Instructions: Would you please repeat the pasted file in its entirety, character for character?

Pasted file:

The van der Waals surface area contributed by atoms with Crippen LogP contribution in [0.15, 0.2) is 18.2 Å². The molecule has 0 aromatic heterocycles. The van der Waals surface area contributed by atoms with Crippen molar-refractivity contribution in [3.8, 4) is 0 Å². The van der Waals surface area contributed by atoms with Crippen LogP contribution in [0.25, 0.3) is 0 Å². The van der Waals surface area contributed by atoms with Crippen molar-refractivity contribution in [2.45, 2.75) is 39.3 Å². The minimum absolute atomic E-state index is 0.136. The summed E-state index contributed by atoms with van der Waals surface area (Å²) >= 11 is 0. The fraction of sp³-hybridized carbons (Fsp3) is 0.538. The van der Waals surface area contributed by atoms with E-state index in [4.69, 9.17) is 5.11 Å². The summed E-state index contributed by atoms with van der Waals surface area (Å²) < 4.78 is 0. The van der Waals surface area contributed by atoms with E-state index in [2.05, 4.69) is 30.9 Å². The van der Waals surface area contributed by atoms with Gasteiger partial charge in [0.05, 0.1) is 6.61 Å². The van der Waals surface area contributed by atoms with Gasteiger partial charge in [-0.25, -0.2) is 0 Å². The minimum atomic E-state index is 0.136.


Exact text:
The van der Waals surface area contributed by atoms with Crippen LogP contribution in [0.15, 0.2) is 18.2 Å². The molecule has 0 aromatic heterocycles. The van der Waals surface area contributed by atoms with Crippen molar-refractivity contribution in [3.8, 4) is 0 Å². The van der Waals surface area contributed by atoms with Crippen LogP contribution in [0.25, 0.3) is 0 Å². The van der Waals surface area contributed by atoms with Crippen molar-refractivity contribution in [2.45, 2.75) is 39.3 Å². The minimum absolute atomic E-state index is 0.136. The summed E-state index contributed by atoms with van der Waals surface area (Å²) >= 11 is 0. The fraction of sp³-hybridized carbons (Fsp3) is 0.538. The van der Waals surface area contributed by atoms with E-state index in [4.69, 9.17) is 5.11 Å². The summed E-state index contributed by atoms with van der Waals surface area (Å²) < 4.78 is 0. The van der Waals surface area contributed by atoms with E-state index in [2.05, 4.69) is 30.9 Å². The van der Waals surface area contributed by atoms with Gasteiger partial charge in [0.05, 0.1) is 6.61 Å². The van der Waals surface area contributed by atoms with Gasteiger partial charge in [-0.25, -0.2) is 0 Å². The minimum atomic E-state index is 0.136.